Privacy Potpourri: Homeland Security inserts itself into local sex trade, and more

Privacy headlines popped in January like champagne corks on New Year’s Eve. Here are a few highlights, starting in Reno, where nine hapless SOBs were snagged by a law enforcement team including agents of the U.S. Department of Homeland Security, for attempting to purchase unspecified sexual services on the street.

Recall that the mission of Homeland Security was supposed to be preventing actual breaches of homeland security. The DHS website gives only the barest hint of the mission creep that has it preventing transactional sex between Reno street hookers and their prospective customers.

Here’s the department’s “vital mission.”

“…to secure the nation from the many threats we face. This requires the dedication of more than 240,000 employees in jobs that range from aviation and border security to emergency response, from cybersecurity analyst to chemical facility inspector. Our duties are wide-ranging, but our goal is clear – keeping America safe.”

The Sparks Crime Suppression Team, apparently finding no crime to suppress in its own city, was on hand to help Reno PD and the feds with the six-hour sting, as were workers from the Washoe County Health Department, who performed mandatory HIV tests. Florence Nightingale must be smiling in heaven.

The first weeks of 2015 also revealed that at least 50 American law enforcement agencies have been secretly using a hand-held radar device to perform surveillance of human activity inside of homes, despite a U.S. Supreme Court ruling requiring a warrant for similar searches that rely on thermal readers to detect heat behind the walls of buildings.

The radar devices were designed for military use, to spot human presence inside buildings by detecting movements as subtle as breathing, reports USA Today.

The 10th Circuit Court of Appeals upheld a search by U.S. Marshals using the device, but noted that it raises “many questions.”

Speaking of invasive technology with ostensibly benign intentions, the National Science Foundation is paying a professor $50,000 to develop a facial recognition app that monitors student attendance at college lectures. The developer teaches at Missouri University of Science and Technology. He uses his smart phone to take a video of students in the lecture hall. His finished product will automatically take attendance by applying a facial recognition algorithm to the video.

The rationale for this NSF investment is that attendance is the best predictor of graduation rates, and that students who don’t graduate are less able to pay off their student loan debt. No word on the controlling classroom policy when an adult student declines to have his image captured on his prof’s phone.

The private sector has a solution, too. The Class120 app costs $199. Installed on the student’s own smartphone, it overlays geolocation data with campus maps, notifying parents if the phone is not in the right classroom at the right time of day. Nothing wrong with that, if the parents and the students agree on it. But here’s the kicker from the Wall Street Journal:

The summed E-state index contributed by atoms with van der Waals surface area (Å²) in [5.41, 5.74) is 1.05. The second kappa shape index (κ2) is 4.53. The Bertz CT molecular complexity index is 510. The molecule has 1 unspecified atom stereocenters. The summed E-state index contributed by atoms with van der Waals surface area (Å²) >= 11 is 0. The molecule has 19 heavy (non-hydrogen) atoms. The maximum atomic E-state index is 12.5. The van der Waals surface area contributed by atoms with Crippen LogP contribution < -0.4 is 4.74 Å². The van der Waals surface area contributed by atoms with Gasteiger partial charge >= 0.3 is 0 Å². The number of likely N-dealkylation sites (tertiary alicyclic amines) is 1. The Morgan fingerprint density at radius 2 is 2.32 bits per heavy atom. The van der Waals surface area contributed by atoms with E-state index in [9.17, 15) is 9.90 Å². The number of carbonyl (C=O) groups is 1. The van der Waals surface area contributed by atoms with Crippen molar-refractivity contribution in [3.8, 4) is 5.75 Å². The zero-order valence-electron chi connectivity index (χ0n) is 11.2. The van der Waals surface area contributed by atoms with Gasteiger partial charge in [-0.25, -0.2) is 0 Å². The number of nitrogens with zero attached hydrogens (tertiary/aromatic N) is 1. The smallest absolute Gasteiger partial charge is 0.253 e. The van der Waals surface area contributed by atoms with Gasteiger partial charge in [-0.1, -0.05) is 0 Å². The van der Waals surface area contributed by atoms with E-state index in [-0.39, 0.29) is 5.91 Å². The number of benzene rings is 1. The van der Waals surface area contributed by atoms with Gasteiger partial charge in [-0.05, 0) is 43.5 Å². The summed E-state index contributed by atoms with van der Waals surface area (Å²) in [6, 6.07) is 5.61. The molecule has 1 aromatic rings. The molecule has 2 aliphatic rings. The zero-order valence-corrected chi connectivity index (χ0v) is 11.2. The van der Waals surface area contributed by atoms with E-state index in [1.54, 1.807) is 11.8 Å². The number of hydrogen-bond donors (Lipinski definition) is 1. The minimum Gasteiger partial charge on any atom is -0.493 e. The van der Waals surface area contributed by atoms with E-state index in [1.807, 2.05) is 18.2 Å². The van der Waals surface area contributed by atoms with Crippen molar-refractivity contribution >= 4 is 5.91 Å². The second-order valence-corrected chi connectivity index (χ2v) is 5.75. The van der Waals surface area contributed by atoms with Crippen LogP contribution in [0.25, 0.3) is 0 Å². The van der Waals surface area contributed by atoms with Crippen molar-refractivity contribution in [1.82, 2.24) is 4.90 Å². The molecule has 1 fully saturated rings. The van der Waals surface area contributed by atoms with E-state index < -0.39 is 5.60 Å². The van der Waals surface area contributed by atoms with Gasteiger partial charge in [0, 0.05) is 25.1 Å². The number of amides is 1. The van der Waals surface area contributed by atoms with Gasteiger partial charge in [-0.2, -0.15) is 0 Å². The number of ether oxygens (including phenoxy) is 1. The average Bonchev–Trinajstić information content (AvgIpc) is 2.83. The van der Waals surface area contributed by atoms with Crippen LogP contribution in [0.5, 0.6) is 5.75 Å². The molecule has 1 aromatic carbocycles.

“As online interactions have grown, schools have realized they have a trove of new data to look at, such as how much a student is accessing the syllabus, taking part in online discussions with classmates and reading assigned material. Such technology “shows faculty exactly where students are interacting outside as well inside the classroom…”

Then there’s the insurance company that promised a discount to drivers who allow it to digitally monitor driving habits. Progressive Insurance has distributed two million dongles that port into the OBD (on-board diganostics) console, which is the electronic communication center for the moving components of the car. The dongle monitors brakes, acceleration and other readings, including mileage and time of day, creating a record of the driver’s vehicle usage.

Seems that a skilled hacker can use the the dongle to get into the vehicle’s core systems, according to a Forbes interview with security researcher Corey Thuen, who discovered that he could unlock doors and gather information about his truck’s engine by hooking up his laptop to the dongle. Says Theun:

“It (the dongle) has no secure boot mechanism, no cellular communications authentication, and uses no secure communications protocols, possibly putting the lives of people inside the vehicle in danger.”

Safety implications aside, the driver information itself is vulnerable. It would be a piece of cake to intercept the dongle’s transmissions to Progressive, and to steal, erase, or alter the data, with potentially serious and possibly irrevocable consequences for the driver.  Happy New Year!



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